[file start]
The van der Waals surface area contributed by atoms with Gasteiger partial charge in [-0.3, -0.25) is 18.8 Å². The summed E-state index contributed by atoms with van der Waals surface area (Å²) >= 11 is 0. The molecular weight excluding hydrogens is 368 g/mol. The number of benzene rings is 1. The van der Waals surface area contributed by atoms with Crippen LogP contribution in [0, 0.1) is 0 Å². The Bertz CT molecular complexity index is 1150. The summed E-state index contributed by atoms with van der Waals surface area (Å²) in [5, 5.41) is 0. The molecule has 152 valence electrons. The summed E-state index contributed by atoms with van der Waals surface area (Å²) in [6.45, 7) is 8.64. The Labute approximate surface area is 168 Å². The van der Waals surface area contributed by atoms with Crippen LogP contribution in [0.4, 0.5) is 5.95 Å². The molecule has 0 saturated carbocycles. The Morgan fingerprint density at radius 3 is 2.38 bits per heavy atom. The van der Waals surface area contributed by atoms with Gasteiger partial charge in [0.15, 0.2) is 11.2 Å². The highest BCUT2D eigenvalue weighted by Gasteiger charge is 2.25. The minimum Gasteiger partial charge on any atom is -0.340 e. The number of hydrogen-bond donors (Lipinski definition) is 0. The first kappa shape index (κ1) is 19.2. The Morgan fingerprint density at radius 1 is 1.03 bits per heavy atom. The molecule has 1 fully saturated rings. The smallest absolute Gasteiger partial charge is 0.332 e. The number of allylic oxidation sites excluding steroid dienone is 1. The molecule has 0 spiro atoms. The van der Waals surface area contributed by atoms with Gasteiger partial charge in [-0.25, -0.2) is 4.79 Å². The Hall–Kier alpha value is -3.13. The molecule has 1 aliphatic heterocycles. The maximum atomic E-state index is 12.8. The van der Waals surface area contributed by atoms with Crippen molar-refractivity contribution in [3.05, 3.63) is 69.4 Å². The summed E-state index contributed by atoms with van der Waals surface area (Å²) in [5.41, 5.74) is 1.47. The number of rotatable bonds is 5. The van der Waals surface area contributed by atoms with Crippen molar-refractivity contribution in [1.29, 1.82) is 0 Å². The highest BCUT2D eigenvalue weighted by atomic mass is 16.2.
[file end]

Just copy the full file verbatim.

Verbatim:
The van der Waals surface area contributed by atoms with Gasteiger partial charge in [-0.3, -0.25) is 18.8 Å². The summed E-state index contributed by atoms with van der Waals surface area (Å²) >= 11 is 0. The molecular weight excluding hydrogens is 368 g/mol. The number of benzene rings is 1. The van der Waals surface area contributed by atoms with Crippen LogP contribution in [0, 0.1) is 0 Å². The Bertz CT molecular complexity index is 1150. The summed E-state index contributed by atoms with van der Waals surface area (Å²) in [5, 5.41) is 0. The molecule has 152 valence electrons. The summed E-state index contributed by atoms with van der Waals surface area (Å²) in [6.45, 7) is 8.64. The Labute approximate surface area is 168 Å². The van der Waals surface area contributed by atoms with Crippen LogP contribution in [0.4, 0.5) is 5.95 Å². The molecule has 0 saturated carbocycles. The Morgan fingerprint density at radius 3 is 2.38 bits per heavy atom. The van der Waals surface area contributed by atoms with Gasteiger partial charge in [0.15, 0.2) is 11.2 Å². The highest BCUT2D eigenvalue weighted by Gasteiger charge is 2.25. The minimum Gasteiger partial charge on any atom is -0.340 e. The number of hydrogen-bond donors (Lipinski definition) is 0. The first kappa shape index (κ1) is 19.2. The Morgan fingerprint density at radius 1 is 1.03 bits per heavy atom. The molecule has 1 fully saturated rings. The smallest absolute Gasteiger partial charge is 0.332 e. The number of allylic oxidation sites excluding steroid dienone is 1. The molecule has 0 spiro atoms. The van der Waals surface area contributed by atoms with Gasteiger partial charge in [-0.25, -0.2) is 4.79 Å². The Hall–Kier alpha value is -3.13. The molecule has 1 aliphatic heterocycles. The maximum atomic E-state index is 12.8. The van der Waals surface area contributed by atoms with Crippen molar-refractivity contribution in [3.05, 3.63) is 69.4 Å². The summed E-state index contributed by atoms with van der Waals surface area (Å²) in [5.41, 5.74) is 1.47. The number of rotatable bonds is 5. The van der Waals surface area contributed by atoms with Crippen molar-refractivity contribution in [1.29, 1.82) is 0 Å². The highest BCUT2D eigenvalue weighted by atomic mass is 16.2.